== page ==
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DOI: 10.4324/9780415249126-K091-1
Version: v1,  Published online: 1998
Retrieved July 24, 2024, from

Article Summary

The Christian theory of ‘sacraments’ underlies ideas of a general ‘sacramentality’ in the universe whereby ordinary things have religious significance by their own nature or by virtue of some hidden power within them. The pre-Christian Latin word sacramentum meant a non-returnable gift marking the taking on of some binding obligation; more informally it meant an oath, and later a secret or mystery. Latin theology turned it to Christian use, initially in rough translation of the Greek mysterion, applied to the Church, to the Scriptures and to Old as well as New Testament rites. The word then became the predominant medieval and modern term specifically designating those rites in permanent use in the Church which human authority was conceived not to be free to abolish, add to or change in their essentials.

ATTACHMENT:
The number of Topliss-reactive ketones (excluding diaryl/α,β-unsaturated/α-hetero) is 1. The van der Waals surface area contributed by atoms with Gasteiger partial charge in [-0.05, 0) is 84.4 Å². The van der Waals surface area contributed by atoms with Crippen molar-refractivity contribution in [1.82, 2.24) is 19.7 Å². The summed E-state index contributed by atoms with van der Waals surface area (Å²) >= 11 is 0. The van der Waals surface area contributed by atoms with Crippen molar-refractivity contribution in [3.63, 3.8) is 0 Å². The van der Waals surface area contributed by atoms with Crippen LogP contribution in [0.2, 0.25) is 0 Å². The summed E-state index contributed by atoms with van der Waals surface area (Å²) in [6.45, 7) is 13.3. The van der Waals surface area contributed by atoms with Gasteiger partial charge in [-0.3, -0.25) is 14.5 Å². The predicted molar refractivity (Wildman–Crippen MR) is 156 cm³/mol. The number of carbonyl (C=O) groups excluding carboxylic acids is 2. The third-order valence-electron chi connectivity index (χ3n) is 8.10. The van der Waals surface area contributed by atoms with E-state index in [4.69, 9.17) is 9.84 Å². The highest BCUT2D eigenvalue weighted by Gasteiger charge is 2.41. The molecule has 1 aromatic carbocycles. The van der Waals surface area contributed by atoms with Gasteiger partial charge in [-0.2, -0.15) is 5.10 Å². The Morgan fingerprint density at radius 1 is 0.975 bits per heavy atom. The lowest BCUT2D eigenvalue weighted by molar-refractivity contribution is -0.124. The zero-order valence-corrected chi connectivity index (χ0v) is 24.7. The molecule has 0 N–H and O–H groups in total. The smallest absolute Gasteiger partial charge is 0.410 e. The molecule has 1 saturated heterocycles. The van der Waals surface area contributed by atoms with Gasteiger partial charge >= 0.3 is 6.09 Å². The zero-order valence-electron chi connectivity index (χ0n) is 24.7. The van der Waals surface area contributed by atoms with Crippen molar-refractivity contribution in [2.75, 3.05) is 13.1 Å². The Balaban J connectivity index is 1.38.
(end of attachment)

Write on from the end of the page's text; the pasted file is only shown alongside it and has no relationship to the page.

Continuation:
Each such rite presupposes that the creaturely things used have some aptitude which allows or invites the particular ritual use concerned, that is, which presupposes some more general sacramental potential in natural things. The conceptual tools developed in Catholic theology – ‘effective sign’, ‘matter and form’, ‘sacrifice’, ‘authority’, ‘power’ and ‘institution’ – sharpen enquiry into the phenomenology of rituals within many different religious traditions.

Citing this article:
Braine, David. Sacraments, 1998, doi:10.4324/9780415249126-K091-1. Routledge Encyclopedia of Philosophy, Taylor and Francis,
Copyright © 1998-2024 Routledge.

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